Relying upon the above method, the groove 2 for mounting the ball lens and the first V-groove 3 for mounting the optical fiber can be formed in the single crystalline silicon substrate 19 without deviation in the crystalline azimuth.

FIG. 13 is a schematic view illustrating the state of when a ball lens 51, an optical fiber 52, a laser diode 53 and a photo diode 54 are mounted on the silicon optical bench 1. Namely, this is an embodiment when the silicon optical bench 1 is used as a base substrate of the laser diode module.

The ball lens 51 and the optical fiber 52 are secured into the groove 2 for mounting the ball lens and into the first V-groove 3 for mounting the optical fiber by using an adhesive. The laser diode 53 and the photo diode 54 are secured onto the silicon optical bench 1 by heating and melting a thin AuSn solder film 13 for LD and a thin AuSn solder film 12 for PD. They are mounted while taking an alignment by using the positioning marker 16 for mounting LD and by using the positioning marker 15 for mounting PD. The parts are electrically connected by bonding wires in order to apply high-frequency electric signals to the silicon optical bench 1 on which the optical parts are mounted and to transmit optical signals to an external unit. In order to handle high-frequency electric signals, the common thin-film electrode 10, thin-film resistor constituted by the thin resistor film 5, first thin-film electrode 6 for thin resistor film and second thin-film electrode 7 for thin resistor film, thin-film capacitor constituted by the common thin-film electrode 10, thin dielectric film 8 and upper thin-film electrode 9, first thin-film electrode 11 for PD and second thin-film electrode 14 for PD, are formed in advance at optimum positions, so that the lengths of the wires are minimized. They are formed in compliance with any one of the above production processes.

Relying upon the production process described above, further, the patterns of the thin films have been so determined in advance that impedance can be matched relative to the laser diode 53 and the photo diode 54. In this case, the depth of the groove 2 for mounting the ball lens is 450 μm. From FIG. 9, therefore, the common thin-film electrode 10 and the like can be formed up to a position of at least 30 μm from the groove 2 for mounting the ball lens. A first bonding wire 49 connects the upper thin-film electrode 9 to the first thin-film electrode 6 for thin resistor film, a third bonding wire 55 connects the second thin-film electrode 7 for thin resistor film to the laser diode 53, and a seventh bonding wire 59 connects the photo diode 54 to the second thin-film electrode 14 for PD.

On the other hand, a second bonding wire 50 is connected through the first thin-film electrode 6 for thin resistor film, a fourth bonding wire 56 is connected through the common thin-film electrode 10, a fifth bonding wire 57 is connected through the first thin-film electrode 11 for PD, and a sixth bonding wire 58 is connected through the second thin-film electrode 14 for PD, to a unit external of the silicon optical bench 1. High-frequency electric signals are applied to the silicon optical bench 1 through the second bonding wire 50, and are applied to the laser diode 53 through an RC circuit constituted by the thin-film resistor and the thin-film capacitor formed on the silicon optical bench 1.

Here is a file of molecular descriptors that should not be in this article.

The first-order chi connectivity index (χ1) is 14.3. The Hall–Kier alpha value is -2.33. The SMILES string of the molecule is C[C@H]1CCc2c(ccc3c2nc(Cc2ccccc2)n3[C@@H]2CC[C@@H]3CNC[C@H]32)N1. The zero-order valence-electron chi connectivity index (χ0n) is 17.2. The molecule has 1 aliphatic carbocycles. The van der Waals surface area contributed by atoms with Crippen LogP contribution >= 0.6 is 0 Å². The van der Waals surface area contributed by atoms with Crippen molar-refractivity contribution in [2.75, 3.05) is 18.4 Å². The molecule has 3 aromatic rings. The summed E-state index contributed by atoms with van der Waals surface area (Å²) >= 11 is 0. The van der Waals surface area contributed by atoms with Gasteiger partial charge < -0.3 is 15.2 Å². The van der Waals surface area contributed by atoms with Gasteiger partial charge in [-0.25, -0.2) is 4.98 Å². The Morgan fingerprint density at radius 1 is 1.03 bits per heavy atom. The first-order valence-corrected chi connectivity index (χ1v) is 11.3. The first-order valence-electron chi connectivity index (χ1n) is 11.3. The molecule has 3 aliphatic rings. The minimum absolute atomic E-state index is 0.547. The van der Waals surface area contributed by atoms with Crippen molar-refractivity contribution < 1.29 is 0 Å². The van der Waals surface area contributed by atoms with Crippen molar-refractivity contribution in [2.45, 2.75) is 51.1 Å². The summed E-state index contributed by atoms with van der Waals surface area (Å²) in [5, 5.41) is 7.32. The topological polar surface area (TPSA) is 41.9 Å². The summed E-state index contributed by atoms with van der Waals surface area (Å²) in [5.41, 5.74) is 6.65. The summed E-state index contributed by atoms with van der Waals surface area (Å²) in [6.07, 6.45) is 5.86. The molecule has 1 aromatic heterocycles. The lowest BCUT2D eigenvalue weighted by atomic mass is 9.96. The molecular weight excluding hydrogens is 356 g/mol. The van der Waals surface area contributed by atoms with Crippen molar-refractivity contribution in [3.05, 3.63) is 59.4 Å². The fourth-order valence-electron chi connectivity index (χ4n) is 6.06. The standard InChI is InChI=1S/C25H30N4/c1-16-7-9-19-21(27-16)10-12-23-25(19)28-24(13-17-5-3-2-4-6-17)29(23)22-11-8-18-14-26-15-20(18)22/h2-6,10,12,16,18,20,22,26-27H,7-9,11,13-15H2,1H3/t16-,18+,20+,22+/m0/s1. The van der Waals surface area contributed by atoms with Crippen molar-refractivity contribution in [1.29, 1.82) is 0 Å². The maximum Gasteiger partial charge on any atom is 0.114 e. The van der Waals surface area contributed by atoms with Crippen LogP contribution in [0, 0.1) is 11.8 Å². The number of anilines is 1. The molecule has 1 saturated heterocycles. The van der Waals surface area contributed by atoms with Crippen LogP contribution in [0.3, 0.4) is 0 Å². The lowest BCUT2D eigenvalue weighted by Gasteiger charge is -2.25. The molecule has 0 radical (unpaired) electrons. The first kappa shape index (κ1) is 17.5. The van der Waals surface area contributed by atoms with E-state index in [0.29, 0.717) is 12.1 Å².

Here, the RC circuit plays the role of a filter.

The laser diode 53 converts electric signals into optical signals which are, then, transmitted to the external unit through the ball lens 51 and the optical fiber 52. Here, the optical signals emitted from the laser diode 53 are monitored by the photo diode 54.

Being constituted as described above, the silicon optical bench 1 according to the invention is capable of suppressing the deterioration in the transmission signals even when the data are transmitted at high speeds.

FIG. 15 shows the measured results of current-voltage characteristics by flowing an electric current to only the thin-film resistor that is formed. It will be learned that both the thin AuSn solder film 12 for PD and the thin AuSn solder film 13 for LD are melted with a current denoted by A in FIG. 15. Upon further raising the current, it is learned that a current denoted by B is a maximum current that can be fed to the thin resistor film 5, and a current in excess of this value causes the thin resistor film 5 to be melt-broken. In this case, the thin resistor film 5 possessed a length of 0.15 mm, a width of 0.3 mm, a thickness of 0.136 mm and a resistance of about 10 Ω. In this case, therefore, a maximum current density of the thin resistor film 5 is 1.2106 A/cm2 (a current in this case is 0.5 A). The thin resistor film 5 generates heat with a current density smaller than this value to a degree to melt both the thin AuSn solder film 12 for PD and the thin AuSn solder film 13 for LD. The current value in this case was 0.45 A and the voltage value was 4.2 V. From the foregoing, if an electric current is supplied to the thin-film resistor alone so that the thin resistor film 5 generates heat, then, both the thin AuSn solder film 12 for PD and the thin AuSn solder film 13 for LD are melted, and the laser diode 53 and the photo diode 54 are mounted on the silicon optical bench 1 of the invention. Accordingly, no heating device is newly required for mounting the laser diode 53 and the photo diode 54 on the silicon optical bench 1. Thus, the thin-film resistor of the invention exhibits excellent effect as described above.